Beauty of a debut pantomime for Henley
The birth of Henley’s first ever pantomime sounds like something out of a fairytale. Entertainment writer WAYNE SAVAGE finds out how a casual coffee date has brought an entire village together.
ONE minute you’re having a chat over coffee, the next you’re forming an amateur dramatics group and staging the village’s first ever pantomime.
Months later, the newly-created Henley Players are getting ready to raise the curtain for Beauty and the Beast at the village’s community centre.
“I opened my big mouth one day and said the theatre ought to be used for even more,” says director Kay Swinger, who moved into the village nearly two years ago and co-wrote the pantomime with her daughter Carys.
“Big mistake; we were chatting over a cup of coffee and Kevin [Griggs, the parish council chairman] said it would be nice to have a pantomime involving local people would I like to do it. After great thought, actually two minutes,” she laughs, “I went well um okay.”
You may also want to watch:
While the centre is constantly bustling with activity and popular with other visiting theatrical companies and musical groups Kevin felt there was always something missing.
“We’ve had Henley’s got Talent, that type of thing where people let their hair down and show off a little bit. That’s probably what stimulated me; when you stand at the back with the sound and the lights and see what people do, you think if we can just engage them in a proper show it would be amazing.”
- 1 Pictures show flooding along Suffolk coast
- 2 11 Suffolk hotels named among best in the country
- 3 Large cannabis farm discovered in property near Suffolk-Essex border
- 4 Police officers praised for saving baby's life with CPR
- 5 No need to wait for booster invitation - clarification after Covid jab confusion
- 6 New shop for farm that focuses on mental health
- 7 Ipswich Town transfer rumour: Villa set to recall Barry in January
- 8 Work finally starts on the Ipswich Garden Suburb after decades of debate
- 9 From obscurity to a nailed-on starter - Donacien's remarkable Town journey
- 10 Nsiala on his injury return, a rollercoaster Town career and 'hugging it out' with boss Cook
He’s loved pantomime since he was a child, watching his sisters perform in them when they were younger.
“I missed that; there’s something about an amateur pantomime that if really well done really kicks with good singing, good acting and…”
“Dreadful jokes,” interrupts Kay, who remembers playing the Fairy Godmother in Cinderella.
“I adored coming on in my lovely big floaty meringue of a dress, getting it caught on the set every night, going back to my dressing room with a needle and cotton to stitch it up,” she laughs.
Kay and Kevin arranged a meeting to see if there was even enough interest to pursue the idea. To their surprise, about 35 people turned up.
The next step was to decide which pantomime to perform and which script to use.
Kay and Carys - who have worked together on different productions with various groups over the years and will be playing Fairy Liquid and the wicked uncle respectively this time around - decided to write the script themselves rather than hire one to save money and so they had the freedom to involve everyone who showed an interest in performing.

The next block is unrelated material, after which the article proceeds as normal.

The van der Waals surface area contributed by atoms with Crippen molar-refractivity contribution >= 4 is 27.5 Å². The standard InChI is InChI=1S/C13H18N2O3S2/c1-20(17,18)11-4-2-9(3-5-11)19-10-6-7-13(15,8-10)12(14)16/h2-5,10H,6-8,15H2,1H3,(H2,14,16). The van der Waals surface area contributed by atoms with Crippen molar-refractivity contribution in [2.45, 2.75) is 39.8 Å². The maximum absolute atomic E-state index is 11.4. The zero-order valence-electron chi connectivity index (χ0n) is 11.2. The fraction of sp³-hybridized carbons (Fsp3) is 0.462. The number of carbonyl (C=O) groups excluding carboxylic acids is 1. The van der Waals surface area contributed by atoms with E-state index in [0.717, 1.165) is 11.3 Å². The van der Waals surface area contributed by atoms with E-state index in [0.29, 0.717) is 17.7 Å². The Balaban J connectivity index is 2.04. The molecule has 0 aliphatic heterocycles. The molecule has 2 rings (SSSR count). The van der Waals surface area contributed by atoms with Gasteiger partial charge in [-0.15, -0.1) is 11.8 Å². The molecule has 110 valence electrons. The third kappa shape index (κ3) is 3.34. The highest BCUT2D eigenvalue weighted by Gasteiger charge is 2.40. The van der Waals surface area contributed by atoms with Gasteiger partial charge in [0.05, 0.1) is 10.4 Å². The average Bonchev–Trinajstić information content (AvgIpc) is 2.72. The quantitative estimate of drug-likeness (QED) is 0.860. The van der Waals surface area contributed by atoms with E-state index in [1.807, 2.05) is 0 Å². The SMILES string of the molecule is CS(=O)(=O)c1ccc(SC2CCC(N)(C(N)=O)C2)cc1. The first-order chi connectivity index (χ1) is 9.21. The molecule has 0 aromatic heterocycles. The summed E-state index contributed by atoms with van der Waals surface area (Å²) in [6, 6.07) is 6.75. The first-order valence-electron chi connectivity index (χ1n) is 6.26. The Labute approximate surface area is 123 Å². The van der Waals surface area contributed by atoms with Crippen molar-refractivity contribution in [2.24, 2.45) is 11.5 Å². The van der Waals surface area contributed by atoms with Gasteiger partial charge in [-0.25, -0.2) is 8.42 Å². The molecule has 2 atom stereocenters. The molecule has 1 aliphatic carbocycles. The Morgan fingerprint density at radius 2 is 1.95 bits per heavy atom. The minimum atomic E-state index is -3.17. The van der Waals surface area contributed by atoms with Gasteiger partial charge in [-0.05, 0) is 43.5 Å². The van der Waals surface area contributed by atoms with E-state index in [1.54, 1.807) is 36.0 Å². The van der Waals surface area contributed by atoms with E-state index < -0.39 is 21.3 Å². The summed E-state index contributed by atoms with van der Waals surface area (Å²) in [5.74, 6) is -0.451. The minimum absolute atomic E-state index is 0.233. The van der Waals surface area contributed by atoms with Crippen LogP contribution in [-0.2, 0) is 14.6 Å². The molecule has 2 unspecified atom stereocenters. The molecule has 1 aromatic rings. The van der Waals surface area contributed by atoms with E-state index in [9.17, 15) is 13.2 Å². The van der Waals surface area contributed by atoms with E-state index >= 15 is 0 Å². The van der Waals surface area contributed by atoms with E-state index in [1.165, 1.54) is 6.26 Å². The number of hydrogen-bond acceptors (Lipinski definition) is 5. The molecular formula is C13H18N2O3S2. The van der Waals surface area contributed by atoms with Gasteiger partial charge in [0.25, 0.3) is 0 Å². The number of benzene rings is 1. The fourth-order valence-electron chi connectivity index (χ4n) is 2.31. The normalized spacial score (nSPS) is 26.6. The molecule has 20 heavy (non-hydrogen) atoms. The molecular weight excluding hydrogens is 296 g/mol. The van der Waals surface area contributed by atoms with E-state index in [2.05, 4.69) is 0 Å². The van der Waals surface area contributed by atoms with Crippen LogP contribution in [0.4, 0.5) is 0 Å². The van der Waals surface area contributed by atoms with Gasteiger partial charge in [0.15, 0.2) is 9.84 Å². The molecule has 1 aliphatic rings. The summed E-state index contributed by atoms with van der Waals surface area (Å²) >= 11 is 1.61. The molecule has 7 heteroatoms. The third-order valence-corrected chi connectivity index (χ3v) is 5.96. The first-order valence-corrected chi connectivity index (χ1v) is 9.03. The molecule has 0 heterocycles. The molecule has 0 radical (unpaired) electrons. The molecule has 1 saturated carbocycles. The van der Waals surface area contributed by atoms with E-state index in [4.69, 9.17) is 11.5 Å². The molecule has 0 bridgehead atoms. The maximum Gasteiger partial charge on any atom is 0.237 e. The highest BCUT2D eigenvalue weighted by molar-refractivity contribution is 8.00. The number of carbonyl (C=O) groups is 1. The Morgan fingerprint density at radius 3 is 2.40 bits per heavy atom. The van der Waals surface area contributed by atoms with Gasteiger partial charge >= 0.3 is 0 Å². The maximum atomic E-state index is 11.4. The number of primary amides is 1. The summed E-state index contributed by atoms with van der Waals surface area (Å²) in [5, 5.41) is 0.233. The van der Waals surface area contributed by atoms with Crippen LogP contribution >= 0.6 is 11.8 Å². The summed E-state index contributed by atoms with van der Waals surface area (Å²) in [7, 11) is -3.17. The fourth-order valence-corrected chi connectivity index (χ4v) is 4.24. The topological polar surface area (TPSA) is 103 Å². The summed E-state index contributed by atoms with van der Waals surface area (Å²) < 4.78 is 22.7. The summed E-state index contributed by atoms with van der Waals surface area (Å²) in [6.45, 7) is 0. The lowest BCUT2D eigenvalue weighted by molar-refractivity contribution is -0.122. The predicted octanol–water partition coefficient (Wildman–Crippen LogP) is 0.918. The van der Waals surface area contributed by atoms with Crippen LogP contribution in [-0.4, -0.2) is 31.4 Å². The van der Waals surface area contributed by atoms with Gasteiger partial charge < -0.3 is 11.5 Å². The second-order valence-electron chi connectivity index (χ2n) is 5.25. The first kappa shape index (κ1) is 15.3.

“It’s been huge fun; a real challenge,” adds Kay, who’s never written a pantomime script before.
“The first perhaps 100 words were hard, but after that it just went like that; it just flew. We’ve all seen pantomimes before.”
It’s been a real community effort.
The Henley Painting Group, which uses the community centre, helped with the scenery and Michelle Steward’s School of Dance has some of her little girls dressing up as roses to perform a little dance for the show.
It doesn’t stop there. Children at the village primary school entered a competition to design the front cover of the programme and the stage extension has been built out of Kay’s old summer house to save more money.
“I think we’ve pulled the village very nicely together,” she says.
“Beauty and the Beast was cast using the great talent which came to light. We were delighted when we were able to cast almost all the roles with people who either lived in or had close connections with the village. A lot of backstage positions are filled with local people. I have to say it’s very noticeable how everybody in the cast has come together because the first few didn’t really know each other and they were all a little bit shy. Now they really have gelled.”
“That’s the main thing, community,” adds Kevin, who’ll be working the lights during the show. “That’s what we wanted to do, bring everybody together.”
Even the band that’s been put together for the show is made up of villagers. The 18-strong cast range from seven-years-old to 70 and many haven’t put a foot on the stage before so have been busy learning some stage craft.
Villagers not taking part are quite envious of those who are.
“We’ve got some people who have come to rehearsals who have sat at the back and said ‘why can’t we be in it’ or ‘we wish we had got involved’ so we’ve already got that enthusiasm for next year or whenever we decide to do it again,” laughs Kevin.
Beauty and the Beast runs tonight and tomorrow at 7.30pm and December 30 at 2.30pm. The show has sold out.